1. develop an online channel strategy focused on multiple channels,
  2. manage transformations of this strategy internally,
  3. upgrade their skill sets, and
  4. integrate new technologies such as mobile devices and social media, in order to
  5. improve the customer experience.
The development of a new multi-channel transformation plan requires a coherent buy-in from all functions inside the firm. Our findings submit that many firms are struggling to come to a consensus on how these changes will be formulated and implemented. The documented tensions between the different channels have to be overcome in order to succeed with a company-wide accepted vision, including the new marketing approach reflecting the new channel mix.

Once this is achieved, firms face the task of managing the transformation internally. We found support for the proposition that the introduction of an online channel program influences the constellation of the entire firm. Entire business models and constellations, such as financial services (see Klaus et al., 2013), hospitality, retail, need to be scrutinized and reconsidered to adapt to the new multi-channel environment (for more details see Klaus, 2014b; Klaus and Nguyen, 2013).

The main benefit and challenge of the new multi-channel environment is to create immediate access throughout all channels, to not only gain insight in the new customer-experience-driven behavior pattern, but to also deliver the corresponding experiences. We found clear evidence that once organizational barriers to use of digital tools fade, they form a foundation of entirely new business processes.

For example, a national real estate agency now uses a platform allowing them, while at location with a client to sign a binding contract, to initiate loan application/approval, fix an appointment with the notary, set-up telecommunication, electricity, gas, and water services ‘right on the spot.’ This unique, customer-experience-focused solution led to higher customer satisfaction, positive recommendations, an increase in return business. A management consultant firm used social media effectively as a platform to allow their employees to engage in, and freely exchange ‘best practice’ examples, leading to both, a more defined learning and experience exchange, and higher employee satisfaction. These processes, thus, in turn, improve performance significantly. Firms able to address and master the multi-channel challenges deliver better customer experiences, leading to superior financial performances. (Klaus, 2014b)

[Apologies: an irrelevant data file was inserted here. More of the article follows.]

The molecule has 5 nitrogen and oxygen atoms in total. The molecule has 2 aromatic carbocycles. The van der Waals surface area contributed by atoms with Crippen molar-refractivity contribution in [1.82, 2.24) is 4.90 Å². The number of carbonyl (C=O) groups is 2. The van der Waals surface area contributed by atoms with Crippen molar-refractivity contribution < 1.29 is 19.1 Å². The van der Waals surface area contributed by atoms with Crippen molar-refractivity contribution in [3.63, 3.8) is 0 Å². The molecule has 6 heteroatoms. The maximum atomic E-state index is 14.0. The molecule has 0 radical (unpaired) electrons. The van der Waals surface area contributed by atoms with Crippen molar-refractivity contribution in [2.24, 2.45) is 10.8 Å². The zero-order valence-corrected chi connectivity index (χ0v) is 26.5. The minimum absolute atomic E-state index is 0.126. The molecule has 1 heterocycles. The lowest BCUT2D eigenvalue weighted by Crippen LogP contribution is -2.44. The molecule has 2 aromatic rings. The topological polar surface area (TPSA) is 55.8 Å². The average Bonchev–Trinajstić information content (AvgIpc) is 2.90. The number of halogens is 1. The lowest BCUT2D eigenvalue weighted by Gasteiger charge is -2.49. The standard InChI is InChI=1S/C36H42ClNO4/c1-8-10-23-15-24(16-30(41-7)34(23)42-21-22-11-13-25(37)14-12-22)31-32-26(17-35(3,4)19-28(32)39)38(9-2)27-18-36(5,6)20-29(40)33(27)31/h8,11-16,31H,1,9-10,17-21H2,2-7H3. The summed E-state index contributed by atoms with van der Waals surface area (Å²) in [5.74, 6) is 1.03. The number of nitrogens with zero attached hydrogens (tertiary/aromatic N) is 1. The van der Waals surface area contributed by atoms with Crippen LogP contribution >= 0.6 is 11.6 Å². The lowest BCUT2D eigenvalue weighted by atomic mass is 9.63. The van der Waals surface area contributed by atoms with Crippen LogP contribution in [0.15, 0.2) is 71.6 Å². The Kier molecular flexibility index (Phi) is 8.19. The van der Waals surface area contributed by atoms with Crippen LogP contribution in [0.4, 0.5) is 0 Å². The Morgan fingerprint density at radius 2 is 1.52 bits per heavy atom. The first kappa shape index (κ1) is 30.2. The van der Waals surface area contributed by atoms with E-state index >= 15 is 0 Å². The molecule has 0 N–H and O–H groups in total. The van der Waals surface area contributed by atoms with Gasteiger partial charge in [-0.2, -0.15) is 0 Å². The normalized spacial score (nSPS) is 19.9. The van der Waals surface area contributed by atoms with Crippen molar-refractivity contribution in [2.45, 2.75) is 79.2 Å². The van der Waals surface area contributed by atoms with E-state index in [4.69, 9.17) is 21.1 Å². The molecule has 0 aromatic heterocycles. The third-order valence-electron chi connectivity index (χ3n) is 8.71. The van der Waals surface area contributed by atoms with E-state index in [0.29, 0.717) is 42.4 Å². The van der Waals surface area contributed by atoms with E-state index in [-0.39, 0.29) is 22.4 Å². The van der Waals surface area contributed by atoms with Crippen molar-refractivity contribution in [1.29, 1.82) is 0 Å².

There is no doubt that the online channel is a crucial ingredient in firm strategies worldwide. Firms will use them to support a range of business processes to create stronger links to employees, suppliers, customers and vendors. A key challenge that remains is managing unavoidable multi-channel strategies in which all channels – face-to-face and online – must co-exist and deliver the best customer experience possible (Klaus and Maklan, 2013). Thus, all channels are truly equally important.

Friday, October 3, 2014

Read my latest column in the Financial Times on managing the student experience in Higher Education

Getting the measure of university
Student experience would improve if expectations were managed from the outset
Delivering a great student experience is one of the higher education hot topics. Just like businesses, universities are struggling to define the exact nature and scope of their customers’ experiences.

There is no doubt that the university experience has changed over the decades. Advances in technology, improvements to university infrastructure and better, more diversified, education for both students and educators are just some of the main benefits...

Read the entire article here